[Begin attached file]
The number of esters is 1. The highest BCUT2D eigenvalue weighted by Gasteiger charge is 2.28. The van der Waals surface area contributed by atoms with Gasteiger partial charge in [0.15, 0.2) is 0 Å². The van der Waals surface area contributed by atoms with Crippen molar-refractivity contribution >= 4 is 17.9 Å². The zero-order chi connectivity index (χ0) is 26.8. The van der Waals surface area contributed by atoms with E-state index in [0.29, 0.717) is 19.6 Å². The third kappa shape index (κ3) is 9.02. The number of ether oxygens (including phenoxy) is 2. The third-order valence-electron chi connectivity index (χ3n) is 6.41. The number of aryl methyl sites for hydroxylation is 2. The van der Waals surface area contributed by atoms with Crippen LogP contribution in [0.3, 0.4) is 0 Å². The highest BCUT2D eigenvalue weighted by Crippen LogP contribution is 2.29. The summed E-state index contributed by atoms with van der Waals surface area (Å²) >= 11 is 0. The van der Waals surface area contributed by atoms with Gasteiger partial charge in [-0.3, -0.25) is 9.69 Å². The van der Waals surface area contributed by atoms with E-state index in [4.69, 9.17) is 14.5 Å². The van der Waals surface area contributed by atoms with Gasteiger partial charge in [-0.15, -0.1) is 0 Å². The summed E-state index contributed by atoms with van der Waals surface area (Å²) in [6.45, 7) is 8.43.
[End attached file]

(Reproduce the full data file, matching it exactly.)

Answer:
The number of esters is 1. The highest BCUT2D eigenvalue weighted by Gasteiger charge is 2.28. The van der Waals surface area contributed by atoms with Gasteiger partial charge in [0.15, 0.2) is 0 Å². The van der Waals surface area contributed by atoms with Crippen molar-refractivity contribution >= 4 is 17.9 Å². The zero-order chi connectivity index (χ0) is 26.8. The van der Waals surface area contributed by atoms with E-state index in [0.29, 0.717) is 19.6 Å². The third kappa shape index (κ3) is 9.02. The number of ether oxygens (including phenoxy) is 2. The third-order valence-electron chi connectivity index (χ3n) is 6.41. The number of aryl methyl sites for hydroxylation is 2. The van der Waals surface area contributed by atoms with Crippen LogP contribution in [0.3, 0.4) is 0 Å². The highest BCUT2D eigenvalue weighted by Crippen LogP contribution is 2.29. The summed E-state index contributed by atoms with van der Waals surface area (Å²) >= 11 is 0. The van der Waals surface area contributed by atoms with Gasteiger partial charge in [-0.3, -0.25) is 9.69 Å². The van der Waals surface area contributed by atoms with E-state index in [4.69, 9.17) is 14.5 Å². The van der Waals surface area contributed by atoms with Gasteiger partial charge in [-0.15, -0.1) is 0 Å². The summed E-state index contributed by atoms with van der Waals surface area (Å²) in [6.45, 7) is 8.43.